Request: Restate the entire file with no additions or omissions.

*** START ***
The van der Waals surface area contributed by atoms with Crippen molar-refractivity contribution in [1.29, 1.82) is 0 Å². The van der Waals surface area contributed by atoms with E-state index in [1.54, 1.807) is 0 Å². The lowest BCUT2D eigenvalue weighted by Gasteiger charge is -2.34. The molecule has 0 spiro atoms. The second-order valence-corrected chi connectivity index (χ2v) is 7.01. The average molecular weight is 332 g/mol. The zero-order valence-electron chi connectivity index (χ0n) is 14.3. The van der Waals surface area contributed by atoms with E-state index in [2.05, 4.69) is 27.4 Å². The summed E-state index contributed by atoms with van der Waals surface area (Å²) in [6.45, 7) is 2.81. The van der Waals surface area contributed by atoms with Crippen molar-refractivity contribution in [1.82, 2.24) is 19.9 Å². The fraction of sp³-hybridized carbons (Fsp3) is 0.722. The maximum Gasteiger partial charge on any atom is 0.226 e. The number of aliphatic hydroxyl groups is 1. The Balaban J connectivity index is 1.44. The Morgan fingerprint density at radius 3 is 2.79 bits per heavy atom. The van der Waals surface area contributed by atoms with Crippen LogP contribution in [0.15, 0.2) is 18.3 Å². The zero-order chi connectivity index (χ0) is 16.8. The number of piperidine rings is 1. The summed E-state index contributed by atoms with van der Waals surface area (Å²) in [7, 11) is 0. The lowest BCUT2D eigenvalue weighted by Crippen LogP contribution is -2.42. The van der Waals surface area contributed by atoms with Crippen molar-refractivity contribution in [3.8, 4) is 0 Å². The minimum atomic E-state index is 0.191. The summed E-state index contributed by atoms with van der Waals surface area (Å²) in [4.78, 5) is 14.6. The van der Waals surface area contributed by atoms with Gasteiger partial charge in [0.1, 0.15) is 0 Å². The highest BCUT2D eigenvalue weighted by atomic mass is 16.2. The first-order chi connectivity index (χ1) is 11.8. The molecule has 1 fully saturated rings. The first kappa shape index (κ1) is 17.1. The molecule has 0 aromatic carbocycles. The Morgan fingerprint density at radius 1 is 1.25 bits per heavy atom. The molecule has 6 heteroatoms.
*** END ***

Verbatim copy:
The van der Waals surface area contributed by atoms with Crippen molar-refractivity contribution in [1.29, 1.82) is 0 Å². The van der Waals surface area contributed by atoms with E-state index in [1.54, 1.807) is 0 Å². The lowest BCUT2D eigenvalue weighted by Gasteiger charge is -2.34. The molecule has 0 spiro atoms. The second-order valence-corrected chi connectivity index (χ2v) is 7.01. The average molecular weight is 332 g/mol. The zero-order valence-electron chi connectivity index (χ0n) is 14.3. The van der Waals surface area contributed by atoms with E-state index in [2.05, 4.69) is 27.4 Å². The summed E-state index contributed by atoms with van der Waals surface area (Å²) in [6.45, 7) is 2.81. The van der Waals surface area contributed by atoms with Crippen molar-refractivity contribution in [1.82, 2.24) is 19.9 Å². The fraction of sp³-hybridized carbons (Fsp3) is 0.722. The maximum Gasteiger partial charge on any atom is 0.226 e. The number of aliphatic hydroxyl groups is 1. The Balaban J connectivity index is 1.44. The Morgan fingerprint density at radius 3 is 2.79 bits per heavy atom. The van der Waals surface area contributed by atoms with Crippen LogP contribution in [0.15, 0.2) is 18.3 Å². The zero-order chi connectivity index (χ0) is 16.8. The number of piperidine rings is 1. The summed E-state index contributed by atoms with van der Waals surface area (Å²) in [7, 11) is 0. The lowest BCUT2D eigenvalue weighted by Crippen LogP contribution is -2.42. The van der Waals surface area contributed by atoms with Crippen molar-refractivity contribution in [3.8, 4) is 0 Å². The minimum atomic E-state index is 0.191. The summed E-state index contributed by atoms with van der Waals surface area (Å²) in [4.78, 5) is 14.6. The van der Waals surface area contributed by atoms with Gasteiger partial charge in [0.1, 0.15) is 0 Å². The highest BCUT2D eigenvalue weighted by atomic mass is 16.2. The first-order chi connectivity index (χ1) is 11.8. The molecule has 1 fully saturated rings. The first kappa shape index (κ1) is 17.1. The molecule has 0 aromatic carbocycles. The Morgan fingerprint density at radius 1 is 1.25 bits per heavy atom. The molecule has 6 heteroatoms.